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S.C.V. History
September 25
1970 - Lagasse family helps save Mentryville buildings as Newhall and Malibu brush fires erupt & join into worst fire in SoCal history. Twelve fires over 10 days burn 525,000 acres, kill 13 people and destroy approx. 1,500 structures. [story]
Clampitt fire


wilk transparency billSACRAMENTO – State Sen. Scott Wilk, representing the 21st Senate District, announces he is requesting the governor and legislative leaders authorize a special session of the legislature to investigate the Public Safety Power Shutoffs (PSPS) conducted by the investor owned utilities (IOUs).

“California is the fifth largest economy in the world but when the wind blows the power goes out for millions of Californians. That is a totally unacceptable scenario yet, according to the IOUs, it will be the new normal for the next decade,” said Wilk, R-Santa Clarita. “Last week, a teacher in my district watched her home burn to the ground. Without power her well was inoperable and there was no way to even pump water to a garden hose. How anyone could accept this as the ‘new normal’ is beyond me. I am calling for a full audit so we get to the bottom of the policies that put this in place.”

PSPS outages can eliminate the ability to pump water as well as shut off life-saving equipment like ventilators, sleep apnea and dialysis machines. Disabled individuals can also be left immobile once their battery packs run out.

Wilk is requesting a special session of the Legislature in order for the Joint Legislative Audit Committee to meet and approve an audit of the Public Utilities Commission’s (PUC) guidelines and Investor Owned Utilities’ (IOUs) practices concerning the Public Safety Power Shutoffs (PSPS).

Wilk’s letter can be found here.

The investigation must determine whether these power shutoffs are being conducted in a manner where they are necessary, whether less burdensome alternatives are being ignored, and whether the IOUs are simply choosing to shut off the power to avoid any costs of maintenance or making any lasting investments in their infrastructure.

“Calls for the PUC to investigate these shutoffs is like asking the fox to audit the hen house. The investigating agency must be completely independent from undue influence of both the administration and IOUs, said Wilk. “The State Auditor has a proven track record of independence and thoroughness in her investigations, ”

Earlier last week Wilk and Lackey personally rented a generator and brought it to a retired veteran in need of oxygen. The power had been off for over 24 hours, rendering his ventilator useless without a generator. Wilk and Lackey also requested the Federal Emergency Management Agency (FEMA) provide personal generators and water deliveries to the rural communities affected.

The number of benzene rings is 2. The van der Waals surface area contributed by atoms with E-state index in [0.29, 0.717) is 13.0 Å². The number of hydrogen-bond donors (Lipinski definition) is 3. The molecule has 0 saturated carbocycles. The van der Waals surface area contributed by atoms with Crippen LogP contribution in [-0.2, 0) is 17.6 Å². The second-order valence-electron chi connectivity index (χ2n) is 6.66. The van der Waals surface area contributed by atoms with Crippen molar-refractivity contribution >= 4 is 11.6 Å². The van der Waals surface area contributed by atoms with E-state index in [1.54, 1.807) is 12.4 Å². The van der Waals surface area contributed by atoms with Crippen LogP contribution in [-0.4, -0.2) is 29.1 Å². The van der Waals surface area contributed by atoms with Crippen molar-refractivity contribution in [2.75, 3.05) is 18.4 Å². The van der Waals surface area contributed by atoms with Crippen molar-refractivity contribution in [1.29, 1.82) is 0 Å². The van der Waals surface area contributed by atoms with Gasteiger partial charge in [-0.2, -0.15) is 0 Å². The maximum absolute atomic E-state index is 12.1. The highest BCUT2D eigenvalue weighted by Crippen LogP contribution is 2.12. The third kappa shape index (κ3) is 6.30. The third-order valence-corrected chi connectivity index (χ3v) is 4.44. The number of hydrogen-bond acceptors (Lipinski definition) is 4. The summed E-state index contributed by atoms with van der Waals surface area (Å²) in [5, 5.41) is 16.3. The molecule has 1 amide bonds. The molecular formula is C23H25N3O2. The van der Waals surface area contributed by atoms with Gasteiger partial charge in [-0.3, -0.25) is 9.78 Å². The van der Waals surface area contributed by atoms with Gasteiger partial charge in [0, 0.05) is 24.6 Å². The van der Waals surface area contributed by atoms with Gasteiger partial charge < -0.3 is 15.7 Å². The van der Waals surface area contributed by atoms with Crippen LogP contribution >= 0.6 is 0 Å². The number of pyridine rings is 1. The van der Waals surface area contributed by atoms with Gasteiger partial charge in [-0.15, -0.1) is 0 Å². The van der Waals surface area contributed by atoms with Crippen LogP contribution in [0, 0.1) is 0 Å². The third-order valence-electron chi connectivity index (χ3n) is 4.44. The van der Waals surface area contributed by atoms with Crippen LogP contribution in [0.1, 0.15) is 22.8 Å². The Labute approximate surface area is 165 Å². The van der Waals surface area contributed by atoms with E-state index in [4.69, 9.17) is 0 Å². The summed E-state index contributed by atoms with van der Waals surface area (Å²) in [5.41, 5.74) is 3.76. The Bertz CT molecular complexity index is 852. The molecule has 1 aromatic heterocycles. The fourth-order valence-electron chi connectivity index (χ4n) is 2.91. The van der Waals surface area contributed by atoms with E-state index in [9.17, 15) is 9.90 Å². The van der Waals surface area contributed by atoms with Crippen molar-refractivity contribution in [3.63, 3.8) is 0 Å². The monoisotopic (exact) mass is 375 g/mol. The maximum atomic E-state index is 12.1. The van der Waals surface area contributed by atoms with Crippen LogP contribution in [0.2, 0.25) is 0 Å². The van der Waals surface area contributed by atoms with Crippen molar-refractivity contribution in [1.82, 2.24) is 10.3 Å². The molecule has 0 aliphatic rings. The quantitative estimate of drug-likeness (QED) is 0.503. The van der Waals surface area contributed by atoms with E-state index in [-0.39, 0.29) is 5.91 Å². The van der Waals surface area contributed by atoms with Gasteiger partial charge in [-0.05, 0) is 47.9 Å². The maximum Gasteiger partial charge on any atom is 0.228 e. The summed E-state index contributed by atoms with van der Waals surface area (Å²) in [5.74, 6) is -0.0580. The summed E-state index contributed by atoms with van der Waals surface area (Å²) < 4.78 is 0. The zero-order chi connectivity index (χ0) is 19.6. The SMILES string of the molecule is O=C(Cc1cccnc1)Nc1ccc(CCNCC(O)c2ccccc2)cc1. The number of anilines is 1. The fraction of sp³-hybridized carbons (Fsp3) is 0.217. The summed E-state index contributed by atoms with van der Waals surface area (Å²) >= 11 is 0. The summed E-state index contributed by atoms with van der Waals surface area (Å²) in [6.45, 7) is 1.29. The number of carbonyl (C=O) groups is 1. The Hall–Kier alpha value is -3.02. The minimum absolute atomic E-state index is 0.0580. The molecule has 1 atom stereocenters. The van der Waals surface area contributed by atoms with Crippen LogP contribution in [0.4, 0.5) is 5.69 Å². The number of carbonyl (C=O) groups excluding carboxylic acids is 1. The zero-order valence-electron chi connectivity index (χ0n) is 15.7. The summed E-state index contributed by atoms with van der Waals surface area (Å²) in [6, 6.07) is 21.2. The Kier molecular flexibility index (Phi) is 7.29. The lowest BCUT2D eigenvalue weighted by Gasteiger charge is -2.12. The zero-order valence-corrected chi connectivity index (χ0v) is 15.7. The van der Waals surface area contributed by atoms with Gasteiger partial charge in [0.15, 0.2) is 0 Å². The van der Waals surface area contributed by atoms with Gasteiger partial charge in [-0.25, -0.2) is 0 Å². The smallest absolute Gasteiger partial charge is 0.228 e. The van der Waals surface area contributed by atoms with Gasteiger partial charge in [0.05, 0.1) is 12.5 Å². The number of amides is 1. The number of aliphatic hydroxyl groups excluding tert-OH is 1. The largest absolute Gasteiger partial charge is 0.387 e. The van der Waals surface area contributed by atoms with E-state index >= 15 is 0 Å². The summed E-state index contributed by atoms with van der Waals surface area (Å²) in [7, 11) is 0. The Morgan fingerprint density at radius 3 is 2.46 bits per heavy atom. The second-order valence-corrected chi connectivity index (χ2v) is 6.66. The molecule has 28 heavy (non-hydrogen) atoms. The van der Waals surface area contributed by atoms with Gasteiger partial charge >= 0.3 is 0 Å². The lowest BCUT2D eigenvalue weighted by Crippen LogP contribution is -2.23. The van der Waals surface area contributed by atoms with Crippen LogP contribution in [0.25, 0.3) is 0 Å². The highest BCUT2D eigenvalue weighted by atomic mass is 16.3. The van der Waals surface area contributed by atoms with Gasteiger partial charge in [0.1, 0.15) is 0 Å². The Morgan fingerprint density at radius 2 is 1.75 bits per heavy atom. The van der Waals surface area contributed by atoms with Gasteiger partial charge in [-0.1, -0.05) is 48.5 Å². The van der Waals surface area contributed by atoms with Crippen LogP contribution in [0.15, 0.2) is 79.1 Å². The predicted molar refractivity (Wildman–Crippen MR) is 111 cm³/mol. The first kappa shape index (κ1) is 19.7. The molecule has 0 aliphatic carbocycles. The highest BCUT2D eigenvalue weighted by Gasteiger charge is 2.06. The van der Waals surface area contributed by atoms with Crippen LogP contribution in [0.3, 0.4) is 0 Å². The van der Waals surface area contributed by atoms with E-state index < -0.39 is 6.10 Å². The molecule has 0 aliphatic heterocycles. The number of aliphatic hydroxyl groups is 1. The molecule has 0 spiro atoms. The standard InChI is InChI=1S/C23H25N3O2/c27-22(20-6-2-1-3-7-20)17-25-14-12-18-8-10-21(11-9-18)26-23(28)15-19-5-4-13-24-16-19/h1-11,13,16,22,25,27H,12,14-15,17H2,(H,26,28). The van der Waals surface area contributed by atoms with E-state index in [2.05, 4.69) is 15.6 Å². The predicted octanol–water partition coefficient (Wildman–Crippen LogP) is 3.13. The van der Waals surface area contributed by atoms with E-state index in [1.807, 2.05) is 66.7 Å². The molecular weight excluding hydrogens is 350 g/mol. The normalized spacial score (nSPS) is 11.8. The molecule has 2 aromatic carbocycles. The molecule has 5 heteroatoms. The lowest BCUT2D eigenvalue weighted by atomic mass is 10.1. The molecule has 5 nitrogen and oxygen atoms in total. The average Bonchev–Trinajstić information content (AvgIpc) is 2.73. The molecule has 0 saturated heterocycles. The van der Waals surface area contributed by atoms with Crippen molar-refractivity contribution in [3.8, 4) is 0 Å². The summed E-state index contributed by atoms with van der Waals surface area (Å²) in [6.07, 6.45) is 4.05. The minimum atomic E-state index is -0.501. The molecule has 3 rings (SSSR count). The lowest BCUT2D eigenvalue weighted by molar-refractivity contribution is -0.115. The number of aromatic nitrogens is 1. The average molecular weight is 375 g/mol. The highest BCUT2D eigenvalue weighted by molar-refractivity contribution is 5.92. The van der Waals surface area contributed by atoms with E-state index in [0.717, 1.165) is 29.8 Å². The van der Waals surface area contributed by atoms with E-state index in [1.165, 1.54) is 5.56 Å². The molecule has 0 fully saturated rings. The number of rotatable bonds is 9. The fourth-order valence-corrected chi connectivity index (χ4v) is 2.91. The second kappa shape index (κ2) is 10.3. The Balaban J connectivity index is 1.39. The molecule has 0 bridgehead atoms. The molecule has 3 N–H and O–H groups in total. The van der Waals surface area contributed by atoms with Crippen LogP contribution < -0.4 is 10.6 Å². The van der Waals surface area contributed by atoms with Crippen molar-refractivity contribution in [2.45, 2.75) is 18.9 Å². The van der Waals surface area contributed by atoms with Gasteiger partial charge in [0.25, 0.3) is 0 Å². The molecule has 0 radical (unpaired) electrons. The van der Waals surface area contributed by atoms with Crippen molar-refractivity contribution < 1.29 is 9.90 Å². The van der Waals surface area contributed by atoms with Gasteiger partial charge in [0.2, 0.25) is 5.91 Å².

Senator Wilk represents the 21st Senate District which includes the Antelope, Santa Clarita and Victor Valleys.

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4 Comments

  1. Senator Scott Wilk, when dealing with the power shut offs, keep this in mind, please! In Canyon Country, there is a 4 story building with 200 apartments full of seniors. When the power goes off the elevators stop working! Some of the incapacitated tenants are in wheelchairs. They are on the 4th, 3rd and 2nd floors! If our complex, too close to the Tick Fire had caught fire, there might have been a DEATH or more! If the power company is going to put lives in jeopardy the way they did, perhaps they should supply back-up generators to keep the elevators operable! Also, no power, no cooking, no eating, spoiled food, low income folks can not afford to replace food already purchased! I realize some people lost their lives, lost their homes, but they can evacuate, some people have no choice and can not leave!

  2. MReid says:

    Shutting off the power makes no sense. Trimming around power lines does. People have to clear 300′ around their properties for a fire break. Power companies should have to do the same, or commensurate with the size of the lines.

  3. jim says:

    It’s actually much worse than most people think. Overhead (OH) power lines can be made “safe” up to a certain point; winds powerful enough to snap 50-60 foot tall poles and/or the cross-arms/insulators are something that has been very rare over the last 50 years*.

    Newer developments in the SCV have underground distribution circuits (aka “neighborhood services”) but even those tracts are still mostly served by SCE’s OH 66Kv sub-transmission lines – and that means they are vulnerable under the recent (new?) levels of weather/winds we have seen lately.

    For-profit utilities have tended to defer maintenance as long as possible in order to maximize profits on an annual basis, and have over the years reduced their “investment” costs to keep shareholders/bondholder’s happy with their returns on investments(ROI).

    If This Goes On…how long do you think it will be before we are all waiting for the lights to come back on?

    *You can look it up. Unless of course you don’t trust the PUC…

  4. Brian says:

    Bury the power lines. Problem solved.

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